Pinoy Pop Up Dinner
Recently we were invited to dine at a media event of Filipino food to promote the Pinoy Pop Up dinner, part of the Melbourne Food and Wine Festival.
It was a great initiative as we would not have known about the event otherwise, despite running annually for three years as part of MFWF prior to 2015. The Adventouriist grew up in Palawan, an island in the Philippines, and we are always excited by the idea of Filipino food becoming more prominent in Melbourne.
Featuring students and chefs who had flown in from CCA (a culinary school) in the Philippines, this was an opportunity not to be missed. The team also held a lunchtime barbecue event at the Pop Up Patch garden next to Federation Square earlier in the day. They came straight from there to Middle Fish, a Thai restaurant acting as the venue for the dinner event.
Sadly, the lunchtime BBQ was too far from my work to make it. Here’s a taste of what was on show below from the Filipino BBQ Facebook:
It would be OK, I thought, as surely I’d have some at the dinner event!
A long table decorated with menus and flowers was waiting for us, and I was proud to be able to recognise most of the Filipino food listed on the menu from lechon (suckling roast pig) to atchara/atsara (pickled vegies, usually papaya).
But it turns out this wasn’t really our menu – I think it was more for the following night for the actual event, which seemed to have a bit more of a traditional element. This led to a bit of disappointment from both The Adventouriist and another Filipino girl that we met, but we were still interested in what food the media night would bring.
I would have loved to try the chicken inasal (BBQ chicken) but it seems I should have dropped by the lunch time event for that!
Our leading chef for the night was Chef Sau del Rosario (above), who also had his new cookbook Years of Love and Cooking on display at the event. He has lived abroad from the Philippines, thus presented a degustation of Filipino dishes with twists.
The first dish was a free-range chicken galantine with organic micro-greens and mango vinaigrette. The galantine was a compact piece of deboned meat and demonstrated Sau’s influences from living in France. With its cutely decorated greens, the dish was light and healthy, and quite different to the nitty gritty and hands-on barbecue flavours that I associate Filipino food with.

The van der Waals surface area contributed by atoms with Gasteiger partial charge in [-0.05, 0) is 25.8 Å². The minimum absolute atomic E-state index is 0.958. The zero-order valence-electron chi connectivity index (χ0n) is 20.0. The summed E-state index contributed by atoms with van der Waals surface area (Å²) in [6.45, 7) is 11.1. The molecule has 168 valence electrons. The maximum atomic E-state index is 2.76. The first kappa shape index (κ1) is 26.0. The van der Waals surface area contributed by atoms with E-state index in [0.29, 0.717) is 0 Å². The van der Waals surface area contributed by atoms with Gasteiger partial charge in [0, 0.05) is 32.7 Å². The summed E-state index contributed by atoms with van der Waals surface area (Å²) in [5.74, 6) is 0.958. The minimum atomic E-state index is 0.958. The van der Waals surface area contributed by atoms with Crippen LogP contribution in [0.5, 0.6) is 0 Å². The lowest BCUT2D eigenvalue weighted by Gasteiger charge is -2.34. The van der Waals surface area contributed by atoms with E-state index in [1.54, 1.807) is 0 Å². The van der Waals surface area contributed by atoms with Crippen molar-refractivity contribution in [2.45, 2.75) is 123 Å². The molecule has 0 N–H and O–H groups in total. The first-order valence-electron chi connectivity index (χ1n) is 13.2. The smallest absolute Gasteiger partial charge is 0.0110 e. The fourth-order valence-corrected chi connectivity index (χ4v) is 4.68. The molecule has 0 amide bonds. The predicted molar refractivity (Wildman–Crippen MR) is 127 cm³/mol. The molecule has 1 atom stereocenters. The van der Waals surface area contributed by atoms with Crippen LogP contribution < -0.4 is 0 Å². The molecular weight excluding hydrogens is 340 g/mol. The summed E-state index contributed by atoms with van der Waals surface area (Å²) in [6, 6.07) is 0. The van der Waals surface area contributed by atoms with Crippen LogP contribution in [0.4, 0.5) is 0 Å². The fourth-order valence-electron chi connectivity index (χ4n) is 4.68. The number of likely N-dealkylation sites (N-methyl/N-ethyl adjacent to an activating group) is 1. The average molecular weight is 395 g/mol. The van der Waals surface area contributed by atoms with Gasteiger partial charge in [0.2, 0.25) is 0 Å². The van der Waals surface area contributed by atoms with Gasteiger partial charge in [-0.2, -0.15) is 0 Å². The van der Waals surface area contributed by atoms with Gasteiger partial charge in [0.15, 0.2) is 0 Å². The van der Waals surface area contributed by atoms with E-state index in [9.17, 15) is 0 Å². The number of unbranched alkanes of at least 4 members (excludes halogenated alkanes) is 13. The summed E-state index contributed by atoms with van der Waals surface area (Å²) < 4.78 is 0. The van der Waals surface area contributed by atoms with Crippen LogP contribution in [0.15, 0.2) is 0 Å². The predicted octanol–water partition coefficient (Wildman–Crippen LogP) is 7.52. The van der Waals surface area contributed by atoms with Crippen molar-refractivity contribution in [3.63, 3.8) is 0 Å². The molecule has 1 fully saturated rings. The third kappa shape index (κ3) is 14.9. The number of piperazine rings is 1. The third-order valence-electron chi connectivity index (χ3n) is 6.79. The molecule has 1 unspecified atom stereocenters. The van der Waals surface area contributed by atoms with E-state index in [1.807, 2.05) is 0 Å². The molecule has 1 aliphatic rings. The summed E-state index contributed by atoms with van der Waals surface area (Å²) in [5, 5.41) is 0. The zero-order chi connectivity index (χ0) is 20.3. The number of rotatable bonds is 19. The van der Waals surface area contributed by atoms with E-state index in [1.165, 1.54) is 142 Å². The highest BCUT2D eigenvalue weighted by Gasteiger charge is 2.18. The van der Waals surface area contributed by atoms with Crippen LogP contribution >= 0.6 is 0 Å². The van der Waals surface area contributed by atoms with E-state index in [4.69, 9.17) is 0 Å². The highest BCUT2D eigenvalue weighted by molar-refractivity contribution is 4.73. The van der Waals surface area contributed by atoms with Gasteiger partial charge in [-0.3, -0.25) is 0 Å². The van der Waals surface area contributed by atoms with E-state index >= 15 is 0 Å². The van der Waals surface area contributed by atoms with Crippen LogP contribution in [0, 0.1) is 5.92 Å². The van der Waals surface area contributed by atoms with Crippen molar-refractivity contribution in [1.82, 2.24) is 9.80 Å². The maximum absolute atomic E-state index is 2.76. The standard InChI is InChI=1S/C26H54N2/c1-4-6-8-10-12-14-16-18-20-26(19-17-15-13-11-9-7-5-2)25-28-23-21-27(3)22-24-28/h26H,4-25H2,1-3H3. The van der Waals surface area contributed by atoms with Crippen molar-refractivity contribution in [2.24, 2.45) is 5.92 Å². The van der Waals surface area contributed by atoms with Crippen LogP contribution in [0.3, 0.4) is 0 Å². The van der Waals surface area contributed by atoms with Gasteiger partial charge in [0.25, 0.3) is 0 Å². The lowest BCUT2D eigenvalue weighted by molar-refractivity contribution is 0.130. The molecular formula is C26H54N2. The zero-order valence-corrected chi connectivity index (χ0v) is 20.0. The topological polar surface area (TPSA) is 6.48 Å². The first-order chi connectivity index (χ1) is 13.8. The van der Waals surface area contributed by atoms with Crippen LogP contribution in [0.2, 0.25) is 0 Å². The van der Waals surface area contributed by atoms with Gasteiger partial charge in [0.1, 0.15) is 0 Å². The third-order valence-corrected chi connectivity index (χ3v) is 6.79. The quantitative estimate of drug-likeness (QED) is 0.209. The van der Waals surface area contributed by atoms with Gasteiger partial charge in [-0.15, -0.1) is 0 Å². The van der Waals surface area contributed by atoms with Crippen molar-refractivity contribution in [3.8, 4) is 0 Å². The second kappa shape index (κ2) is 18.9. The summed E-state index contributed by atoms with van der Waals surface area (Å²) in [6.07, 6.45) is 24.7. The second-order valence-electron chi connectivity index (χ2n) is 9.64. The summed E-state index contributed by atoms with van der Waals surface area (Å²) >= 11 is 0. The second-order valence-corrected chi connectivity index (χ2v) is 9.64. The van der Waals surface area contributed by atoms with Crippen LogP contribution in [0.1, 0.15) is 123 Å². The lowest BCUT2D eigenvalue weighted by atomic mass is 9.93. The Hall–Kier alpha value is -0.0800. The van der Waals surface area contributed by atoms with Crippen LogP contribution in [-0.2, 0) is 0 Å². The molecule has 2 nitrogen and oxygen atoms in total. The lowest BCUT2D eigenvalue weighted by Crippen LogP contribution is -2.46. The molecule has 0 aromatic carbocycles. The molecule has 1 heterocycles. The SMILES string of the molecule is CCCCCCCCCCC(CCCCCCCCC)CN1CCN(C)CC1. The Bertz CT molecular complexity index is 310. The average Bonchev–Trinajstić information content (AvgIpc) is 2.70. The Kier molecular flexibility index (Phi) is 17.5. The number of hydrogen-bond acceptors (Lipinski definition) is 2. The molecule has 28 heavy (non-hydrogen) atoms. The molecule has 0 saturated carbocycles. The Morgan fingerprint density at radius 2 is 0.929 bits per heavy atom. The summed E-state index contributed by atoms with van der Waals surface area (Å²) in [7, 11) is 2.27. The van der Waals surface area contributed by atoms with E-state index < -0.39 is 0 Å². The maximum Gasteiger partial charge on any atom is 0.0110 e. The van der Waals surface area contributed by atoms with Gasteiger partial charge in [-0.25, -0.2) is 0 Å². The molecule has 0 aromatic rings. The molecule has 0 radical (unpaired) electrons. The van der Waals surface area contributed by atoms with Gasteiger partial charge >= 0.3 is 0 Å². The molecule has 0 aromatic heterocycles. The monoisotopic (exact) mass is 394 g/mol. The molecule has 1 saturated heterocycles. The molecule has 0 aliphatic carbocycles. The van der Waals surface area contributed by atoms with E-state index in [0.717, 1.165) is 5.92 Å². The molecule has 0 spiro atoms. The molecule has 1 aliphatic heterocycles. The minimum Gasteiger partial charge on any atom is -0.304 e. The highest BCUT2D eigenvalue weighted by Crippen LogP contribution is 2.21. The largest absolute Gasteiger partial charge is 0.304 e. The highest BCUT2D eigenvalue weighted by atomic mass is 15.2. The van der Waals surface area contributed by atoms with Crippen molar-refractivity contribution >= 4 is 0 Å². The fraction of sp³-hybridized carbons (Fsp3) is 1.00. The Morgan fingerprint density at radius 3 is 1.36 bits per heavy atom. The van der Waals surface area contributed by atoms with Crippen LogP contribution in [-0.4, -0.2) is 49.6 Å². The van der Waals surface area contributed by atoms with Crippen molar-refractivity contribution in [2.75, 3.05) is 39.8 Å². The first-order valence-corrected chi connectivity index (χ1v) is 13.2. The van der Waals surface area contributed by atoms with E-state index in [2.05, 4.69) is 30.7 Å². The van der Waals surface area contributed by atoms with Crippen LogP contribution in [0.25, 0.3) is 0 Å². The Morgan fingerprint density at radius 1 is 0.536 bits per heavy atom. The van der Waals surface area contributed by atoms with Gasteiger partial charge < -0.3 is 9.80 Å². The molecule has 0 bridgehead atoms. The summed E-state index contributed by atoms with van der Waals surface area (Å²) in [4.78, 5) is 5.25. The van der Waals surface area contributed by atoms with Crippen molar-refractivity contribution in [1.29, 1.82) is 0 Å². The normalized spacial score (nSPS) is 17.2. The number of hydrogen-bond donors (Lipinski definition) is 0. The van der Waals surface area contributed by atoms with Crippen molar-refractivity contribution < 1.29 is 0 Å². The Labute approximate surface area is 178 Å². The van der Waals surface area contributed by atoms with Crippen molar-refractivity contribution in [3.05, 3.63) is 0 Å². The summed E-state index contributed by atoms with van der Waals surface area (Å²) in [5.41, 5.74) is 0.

Next up was a garlic prawns and “Suwam” corn soup. Suwam na Mais is a thick Filipino corn soup made with fresh kernels. Interestingly they provided bowls with bread whilst Chef Sau came over and poured in our broth individually.
It’s not a sweet but savoury soup and has a curdled texture similar to chicken and sweet corn soup. This soup is predominantly corn though and makes it perfect to pair with the dipping bread.
The baked barramundi cooked in coconut “Bicol style” with pinakbet ratatouille and arroz Valenciana provided a dish that demonstrated a combination of influences. As I sat with The Adventouriist and our new Filipino friend, it was interesting to hear about how different regions have different styles of cooking – and how they both thought the best chicken inasal comes from their respective regions.
Arroz valencia is a type of rice with chorizo, peppers and more, exhibiting the Spanish influence upon Filipino cuisine and can be served as regular or glutinous rice – in this case it was glutinous and I love sticky rice! Meanwhile pinakbet refers to mixed vegetables. Ratatouille also refers to the French dish of mixed vegetables, so the mixture on top of the fish must have had a few different influences in the cooking style.
Bicol is a region in the Philippines known for cooking with a lot of coconut flavours. Despite its plain look under the vegies, the barramundi was full of flavour and hence this dish had a nice balance of all these different elements.
Of course, a Filipino feast is no feast without lechon – suckling roast pig. The crispy skin is the best part! The sauce was not one I had had with lechon previously, as it looked like fish or sweet chilli sauce but tasted like neither.
My Filo friends preceded to tell me that different regions eat with different sauces, and they prefer the darker, liver-based sauce. It appears this sauce was served the next day at the official MFWF event. I’ve also tried this before at Hoy Pinoy and also prefer this sauce to add some extra flavour!
The finale was a dessert of citrus Leche flan, rosemary-spiced pineapple and “Buchi” stuffed with almond custard. Leche flan is basically a creme caramel, which you cannot really go wrong with! It did have a citrus-y twang but I especially enjoyed the accompanying Buchi, which my friends thought was palitaw – a sweet, rice cake. The Buchi was more like a ball and hard to cut due to its glutinous texture, but worth it for that taste and custard inside!
It was a lovely night presented by Filipino Barbie and Chef Sau. It seems the official public event had more traditional flavours and I’d definitely look at attending next year and supporting the Filipino food movement.
We also tried to put in a little word of persuasion for the group to come back for the Philippine Fiesta held every November – here’s a dessert called Halo Halo that we had from the fiesta below.
We loved meeting new people, from our new Filipino friend to the girls behind The Food Society. However, the highlight for The Adventouriist was probably the attendance of Filipino actor Marvin Augustin, an idol from her childhood.
I love learning about this cuisine and I’d love to see more restaurants bring it to the main scene of Melbourne’s foodie culture, so put a note in your calendar for next year or drop by the fiesta in November!